Aware of its duty to work towards the protection of the most vulnerable in society, the LAC provided its services in the health sector in the context of the HIV and AIDS pandemic.
Through education, litigation, legal advice, advocacy and research, the
LAC's work in the HIV and AIDS environment of a human rights approach to deal with the pandemic is highly sought after.
- Defends Caprivi Torture Victims. Following an attack that left 11 people dead in the Caprivian town of Katima-Mulilo, 300 suspected rebel fighters and civilian sympathizers were rounded up. Once in police custody, the suspects were reportedly tortured through severe repeated beatings, electrical shocks, humiliation tactics and death threats. Others in jail were reportedly denied food, legal representation and bail. In the years that have passed, the LAC has represented more than 125 clients who are demanding compensation or reparation from the state for allegedly perpetrating torture. The caseload has consumed LAC staff and continues to be at the forefront of the organization's mandate. Due to repeated delays, 10 years after the incident many remain waiting for their case to be heard in court.
- National Community Paralegal Volunteering Programme Established. The LAC set up a national community paralegal training programme to ensure communities had dedicated volunteers who were knowledgeable about the law and could advise others in their community about their legal rights.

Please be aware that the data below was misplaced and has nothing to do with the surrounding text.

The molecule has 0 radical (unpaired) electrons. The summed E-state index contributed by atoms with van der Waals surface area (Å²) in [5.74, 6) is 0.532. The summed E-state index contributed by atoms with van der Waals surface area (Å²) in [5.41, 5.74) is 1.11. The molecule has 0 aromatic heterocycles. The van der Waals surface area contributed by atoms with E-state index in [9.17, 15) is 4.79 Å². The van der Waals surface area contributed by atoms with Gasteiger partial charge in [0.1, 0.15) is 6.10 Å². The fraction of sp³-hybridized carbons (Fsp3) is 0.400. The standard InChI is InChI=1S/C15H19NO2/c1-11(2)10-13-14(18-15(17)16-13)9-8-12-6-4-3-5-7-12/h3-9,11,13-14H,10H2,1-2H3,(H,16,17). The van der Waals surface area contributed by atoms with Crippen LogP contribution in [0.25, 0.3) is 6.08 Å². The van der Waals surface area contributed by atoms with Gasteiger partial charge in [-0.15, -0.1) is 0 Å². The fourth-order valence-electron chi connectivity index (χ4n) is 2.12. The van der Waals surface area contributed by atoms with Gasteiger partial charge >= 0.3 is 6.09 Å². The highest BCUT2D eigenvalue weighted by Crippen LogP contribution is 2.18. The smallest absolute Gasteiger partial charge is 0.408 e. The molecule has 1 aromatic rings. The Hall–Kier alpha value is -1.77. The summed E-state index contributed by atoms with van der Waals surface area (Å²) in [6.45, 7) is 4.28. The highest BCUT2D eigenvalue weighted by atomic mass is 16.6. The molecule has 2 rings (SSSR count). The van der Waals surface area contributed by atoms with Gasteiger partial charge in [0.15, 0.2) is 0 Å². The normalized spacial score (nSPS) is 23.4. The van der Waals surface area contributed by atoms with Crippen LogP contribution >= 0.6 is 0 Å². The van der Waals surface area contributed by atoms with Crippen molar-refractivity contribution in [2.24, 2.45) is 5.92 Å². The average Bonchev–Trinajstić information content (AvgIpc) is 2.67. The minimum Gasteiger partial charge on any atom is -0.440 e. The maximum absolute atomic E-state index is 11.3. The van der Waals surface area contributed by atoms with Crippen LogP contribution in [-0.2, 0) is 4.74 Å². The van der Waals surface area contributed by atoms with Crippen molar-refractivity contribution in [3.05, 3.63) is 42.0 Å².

- Restructuring. With a mandate to focus its attention on human rights and constitutional issues, the LAC decided to phase out its general advice services in the offices of Rundu, Ongwediva, Walvis Bay, Katutura and Keetmanshoop.
Government takes over Juvenile Justice Programme.
- Wins Award. Director Norman Tjombe received the Freedom of Expression Special Award from the Media Institute of Southern Africa.
- Re-opens South and North Offices. In partnership with Yelula/U-khâi, the LAC re-opened offices in both the north and south of the country. These offices cover the four north central regions of Namibia, and the Karas region in the south. They work with communities, individuals and marginalised groups in rural Namibia to strengthen their resources and support their vision in responding to the HIV and AIDS pandemic and supporting orphans and vulnerable children.
- Launches Orphan and Vulnerable Children Programme. The AIDS Law Unit embarks on an ambitious campaign to provide legal protection for orphans and vulnerable children left behind in the wake of the HIV-epidemic.
- First Female Director Appointed. Lawyer Toni Hancox is selected as the fifth director of the Legal Assistance Centre after Norman Tjombe steps down. She is the first female Director of the organisation
- Widens Approach to Human Rights. The LAC continues to play a crucial role in the building of a constitutional democracy through its work. The scope of the LAC's work has widened to incorporate education, research, law reform and affirmative action, as well as gender issues, children's issues, conservation, land and environmental issues. The LAC continues to expand its work, with emphasis being placed on the socioeconomic rights of Namibians.